+ Short Timeline (Completed by mid/late 2013..... ARGHHHHH!)
That’s a heap of people to keep happy in a really short Time
A surveillance monitoring program for rangeland Australia
And the AusPlots team
AusPlots is a Surveillance monitoring Program for Australia that:
•informs on stocks of key ecosystem attributes
•addressed rangeland knowledge gaps
•provides Baseline information for Australia
•aims to repeat measures –once is not enough
•uses consistent methods across jurisdictions
•that will help inform on some of our great challenges:
•distribution of species
How is it achieved?
Extensive Networking / Collaboration / input to the process
Engage with Agricultural, Environmental, Forestry communities as well as NGO’s – Input from all Rangeland States and Territories
•Based in Adelaide
•Best way to use scarce resources – Would prefer to have state based teams in the future if funding allowed.
•Can train others
•Work in conjunction with state agencies where possible.
Another 100 Plots across the rangelands
Continued collaboration with other facilities
Rapid Field measures
Data and sample provision
Ausplotsprovides a common thread through these facilities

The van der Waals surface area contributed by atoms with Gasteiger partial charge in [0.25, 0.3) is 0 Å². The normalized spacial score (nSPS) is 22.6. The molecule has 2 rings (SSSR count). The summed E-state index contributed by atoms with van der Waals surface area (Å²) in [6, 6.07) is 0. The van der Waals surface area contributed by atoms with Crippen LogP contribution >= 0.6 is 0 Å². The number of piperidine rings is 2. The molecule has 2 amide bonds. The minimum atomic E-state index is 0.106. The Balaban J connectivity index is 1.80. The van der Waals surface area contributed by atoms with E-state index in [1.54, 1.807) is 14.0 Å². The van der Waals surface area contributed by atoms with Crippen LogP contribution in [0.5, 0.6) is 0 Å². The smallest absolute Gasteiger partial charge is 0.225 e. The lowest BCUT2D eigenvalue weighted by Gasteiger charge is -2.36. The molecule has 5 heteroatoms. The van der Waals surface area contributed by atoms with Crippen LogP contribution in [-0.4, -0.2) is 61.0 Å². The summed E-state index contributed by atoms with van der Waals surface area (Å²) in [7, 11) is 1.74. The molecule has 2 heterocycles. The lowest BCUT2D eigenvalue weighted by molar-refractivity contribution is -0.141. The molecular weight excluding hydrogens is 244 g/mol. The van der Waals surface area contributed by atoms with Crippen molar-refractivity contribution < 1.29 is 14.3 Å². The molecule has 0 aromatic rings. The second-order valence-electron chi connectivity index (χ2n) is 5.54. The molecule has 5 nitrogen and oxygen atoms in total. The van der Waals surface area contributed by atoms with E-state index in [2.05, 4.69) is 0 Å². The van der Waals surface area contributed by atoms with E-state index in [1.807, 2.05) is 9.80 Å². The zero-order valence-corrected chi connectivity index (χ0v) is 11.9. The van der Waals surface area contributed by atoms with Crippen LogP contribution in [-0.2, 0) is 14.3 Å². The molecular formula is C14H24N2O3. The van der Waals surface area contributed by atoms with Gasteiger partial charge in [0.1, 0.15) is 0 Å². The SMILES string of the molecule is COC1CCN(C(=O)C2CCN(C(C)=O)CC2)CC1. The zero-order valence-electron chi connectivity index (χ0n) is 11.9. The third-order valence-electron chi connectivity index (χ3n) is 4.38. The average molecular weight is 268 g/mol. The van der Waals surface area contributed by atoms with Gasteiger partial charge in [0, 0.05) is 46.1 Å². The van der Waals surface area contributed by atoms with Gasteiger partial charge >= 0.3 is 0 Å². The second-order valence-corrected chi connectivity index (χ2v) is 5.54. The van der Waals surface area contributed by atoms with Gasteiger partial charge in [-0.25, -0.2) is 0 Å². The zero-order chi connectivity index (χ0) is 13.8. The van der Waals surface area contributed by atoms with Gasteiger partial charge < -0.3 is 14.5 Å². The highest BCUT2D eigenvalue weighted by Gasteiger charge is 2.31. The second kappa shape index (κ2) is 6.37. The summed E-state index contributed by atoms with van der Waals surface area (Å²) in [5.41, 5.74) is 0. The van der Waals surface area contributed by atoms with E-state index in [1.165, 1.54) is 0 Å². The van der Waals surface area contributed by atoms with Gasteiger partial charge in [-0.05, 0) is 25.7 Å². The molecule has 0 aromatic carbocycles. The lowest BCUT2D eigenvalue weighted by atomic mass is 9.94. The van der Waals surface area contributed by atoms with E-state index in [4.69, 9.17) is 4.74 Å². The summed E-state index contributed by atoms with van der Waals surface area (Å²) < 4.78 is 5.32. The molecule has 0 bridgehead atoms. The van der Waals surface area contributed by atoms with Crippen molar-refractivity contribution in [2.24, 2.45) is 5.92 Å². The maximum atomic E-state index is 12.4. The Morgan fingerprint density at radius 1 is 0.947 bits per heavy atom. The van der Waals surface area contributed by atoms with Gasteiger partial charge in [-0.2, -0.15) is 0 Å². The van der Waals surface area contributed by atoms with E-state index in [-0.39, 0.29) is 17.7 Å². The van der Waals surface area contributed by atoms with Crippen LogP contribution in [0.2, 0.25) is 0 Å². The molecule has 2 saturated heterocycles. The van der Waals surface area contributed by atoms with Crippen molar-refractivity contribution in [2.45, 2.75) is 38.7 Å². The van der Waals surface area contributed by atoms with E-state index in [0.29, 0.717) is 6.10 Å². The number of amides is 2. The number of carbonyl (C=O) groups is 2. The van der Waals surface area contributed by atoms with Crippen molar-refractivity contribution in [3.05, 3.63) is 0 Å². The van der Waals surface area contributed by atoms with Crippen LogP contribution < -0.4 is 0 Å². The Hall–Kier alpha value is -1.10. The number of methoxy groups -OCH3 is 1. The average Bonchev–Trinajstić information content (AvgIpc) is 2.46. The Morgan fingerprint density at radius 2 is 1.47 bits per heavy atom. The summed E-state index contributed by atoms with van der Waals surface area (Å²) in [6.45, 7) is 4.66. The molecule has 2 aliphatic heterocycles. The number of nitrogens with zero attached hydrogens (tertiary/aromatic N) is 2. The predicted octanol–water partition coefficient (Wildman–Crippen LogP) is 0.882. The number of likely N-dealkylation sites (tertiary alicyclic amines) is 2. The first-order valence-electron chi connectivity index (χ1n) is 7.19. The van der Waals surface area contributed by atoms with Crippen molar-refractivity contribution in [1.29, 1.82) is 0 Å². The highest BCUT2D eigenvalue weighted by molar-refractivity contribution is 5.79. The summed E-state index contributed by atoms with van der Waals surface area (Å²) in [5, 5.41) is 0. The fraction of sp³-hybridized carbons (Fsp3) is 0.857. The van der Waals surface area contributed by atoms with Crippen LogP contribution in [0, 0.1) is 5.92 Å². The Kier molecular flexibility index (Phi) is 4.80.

AusPlots Trial on the Tibetan plateau
Interactions with similar programs in the EU and UK
Representation on ILTER
Bringing ecological data together for re-use
Presentation thanks to Andrew Graham
Eco-informatics Objectives (NCRIS)
2. Form sustainable data sharing and access partnerships
3. Integrate key
ecological datasets nationally for consistent re-use
4. Provide single ‘point of access’ to ecological data
5. Provide an integrated infrastructure to support researcher data submission
1. Develop standards and a national framework for managing ecological data
Key Challenges in Managing Ecosystem Data
Observation Data Capture Form
Observation & measurement process
Data storage and expression
ÆKOS Operating Model
Mapping Script (ETL DSL)
Periodic data refresh
ÆKOS provides ETL (Extract-Transform-Load)to extract, map, contextualise and index provider data.
For more information on ÆKOS and the Eco-informatics Facility
please get in touch with:
Craig Walker -Eco-informatics Coordinator
P: (08) 8313 1139 M: 0408 813 104